But what does this have to do with killer robots?

Contrasting these two ancient writers, we find two views of international politics. The first – Thucydides’ ‘realist’ view – sees war as the inevitable outcome of competition between states; one can only prepare for the unavoidable war by being better armed than one’s enemies. The second – Aristophanes’ ‘constructivist’ view – sees security threats as the result of how society is organized; social systems can be reorganized in less violent ways through collective action.

There are parallels in the killer robots debate. After initially dismissing fears of killer robots as ‘science fiction’, proponents of AWS now claim that they are the ‘inevitable’ result of a dangerous world, in which states must seek the most high-tech, deadly weapons to protect themselves (Anderson and Waxman, 2012:36; Reeves and Johnson, 2014). According to this realist view, killer robots are not a security threat, our enemies are. But academics, activists, and human rights organizations associated with the Campaign to Stop Killer Robots are unconvinced by these arguments. Influenced by the liberal, constructivist, feminist, and post-structuralist schools of international relations, they argue that societies are not solely or irrevocably driven by base self-interest. Instead, the behavior of states (and the development of technology) is shaped by changing social norms (see, for example, Carpenter, 2014a). These campaigners believe, as Sharkey (2012) puts it, that the development of AWS is ‘evitable’ – people can shape the technological and political future. Thus, while some argue that democratic countries like the United States need to develop AWS to prevent a ‘robotics gap’ and that prohibition is ‘unrealistic, ineffective, or dangerous’ (Horowitz, 2014; also Marchant et al, 2011; Anderson and Waxman, 2012:36; Reeves and Johnson, 2014), campaigners see this framing as a political choice. It directs people’s fear away from killer robots themselves by constructing a shadowy competing ‘Other’.

Early Concerns in Academia and the News Media

Early warnings about the humanitarian, human rights and security implications of killer robots came not from those in military and state security circles, but rather from the media and academia. A 1984 Newsweek article titled ‘The Birth of the Killer Robots’ represents one of the earliest calls for regulation of autonomy in military robotics (Rogers, 1984:51), and the 1991 Gulf War prompted debate over the impact of so-called ‘smart’ weapons (see, for example, De Landa, 1991). But for much of the 1990s and early 2000s, public discussions of high-tech weapons were dominated by those who trumpeted America’s technological military prowess. For example, writing in the military journal Parameters, Metz (2000) looked forward to the day when ‘killer robots the size of a grain of sand might search for and kill the future Saddam Husseins of the world’ while ‘leaving noncombatants untouched.’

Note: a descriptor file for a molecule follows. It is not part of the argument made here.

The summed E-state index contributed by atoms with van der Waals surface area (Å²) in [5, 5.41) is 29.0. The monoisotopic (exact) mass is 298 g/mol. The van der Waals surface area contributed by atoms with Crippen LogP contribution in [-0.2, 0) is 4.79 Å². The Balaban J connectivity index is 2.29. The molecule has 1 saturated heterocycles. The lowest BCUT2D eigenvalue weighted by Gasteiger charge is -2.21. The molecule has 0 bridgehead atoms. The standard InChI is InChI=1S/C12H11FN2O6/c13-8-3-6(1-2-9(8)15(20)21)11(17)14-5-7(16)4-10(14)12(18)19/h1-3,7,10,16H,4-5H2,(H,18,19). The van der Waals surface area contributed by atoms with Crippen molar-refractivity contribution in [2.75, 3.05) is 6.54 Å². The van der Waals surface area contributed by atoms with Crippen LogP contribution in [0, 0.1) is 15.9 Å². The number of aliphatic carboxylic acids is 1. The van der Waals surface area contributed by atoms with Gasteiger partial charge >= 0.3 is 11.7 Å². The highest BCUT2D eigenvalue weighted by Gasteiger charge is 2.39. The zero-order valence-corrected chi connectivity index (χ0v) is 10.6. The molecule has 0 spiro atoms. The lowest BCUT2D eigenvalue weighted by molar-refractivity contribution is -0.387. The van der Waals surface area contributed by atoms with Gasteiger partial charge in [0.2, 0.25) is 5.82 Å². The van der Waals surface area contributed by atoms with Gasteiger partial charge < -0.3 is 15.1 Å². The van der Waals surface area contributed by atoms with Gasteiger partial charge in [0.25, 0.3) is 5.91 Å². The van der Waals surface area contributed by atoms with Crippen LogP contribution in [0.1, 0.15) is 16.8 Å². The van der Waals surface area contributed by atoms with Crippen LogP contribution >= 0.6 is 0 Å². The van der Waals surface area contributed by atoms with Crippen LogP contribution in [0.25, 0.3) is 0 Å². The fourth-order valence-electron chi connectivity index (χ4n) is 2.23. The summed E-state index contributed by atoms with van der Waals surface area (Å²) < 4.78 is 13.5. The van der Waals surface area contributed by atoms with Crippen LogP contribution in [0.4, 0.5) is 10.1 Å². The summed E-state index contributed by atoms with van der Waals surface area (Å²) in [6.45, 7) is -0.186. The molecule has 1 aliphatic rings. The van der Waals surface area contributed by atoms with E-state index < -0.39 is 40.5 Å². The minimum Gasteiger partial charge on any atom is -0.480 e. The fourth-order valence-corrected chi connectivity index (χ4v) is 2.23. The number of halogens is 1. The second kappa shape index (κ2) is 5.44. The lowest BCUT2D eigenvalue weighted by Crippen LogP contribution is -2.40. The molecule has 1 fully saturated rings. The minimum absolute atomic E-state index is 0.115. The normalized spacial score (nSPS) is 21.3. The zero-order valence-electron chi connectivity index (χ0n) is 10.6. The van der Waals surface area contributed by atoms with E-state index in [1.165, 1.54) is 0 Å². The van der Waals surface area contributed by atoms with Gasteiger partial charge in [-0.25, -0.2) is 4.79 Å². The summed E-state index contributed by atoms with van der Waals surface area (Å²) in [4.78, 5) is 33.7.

Critical debate began in earnest in the 2000s, perhaps catalyzed by the growing use of military robots in the wars in Afghanistan and Iraq, and extrajudicial killings by the US in Pakistan, Yemen, and Somalia. In a 2002 paper, physicists Juergen Altmann and Mark Gubrud reviewed the risks of new military technologies and called for a ‘prohibition of autonomous “killer robots”’ (p. 147). Robert Sparrow (2007), Noel Sharkey (2007; 2008; 2012), and Peter Asaro (2008; 2012) also wrote key early academic papers dismissing claims that AWS could adequately follow the laws of war. They characterized AWS as dehumanizing threats to soldiers’ capacity for empathy, mercy, and wisdom in navigating the ethical complexities of modern combat. These scholars and others banded together in 2009 to establish the International Committee for Robot Arms Control (ICRAC), calling on ‘the international community to urgently commence a discussion about an arms control regime’ for military robotics (ICRAC, 2009).

Getting Policymakers’ Attention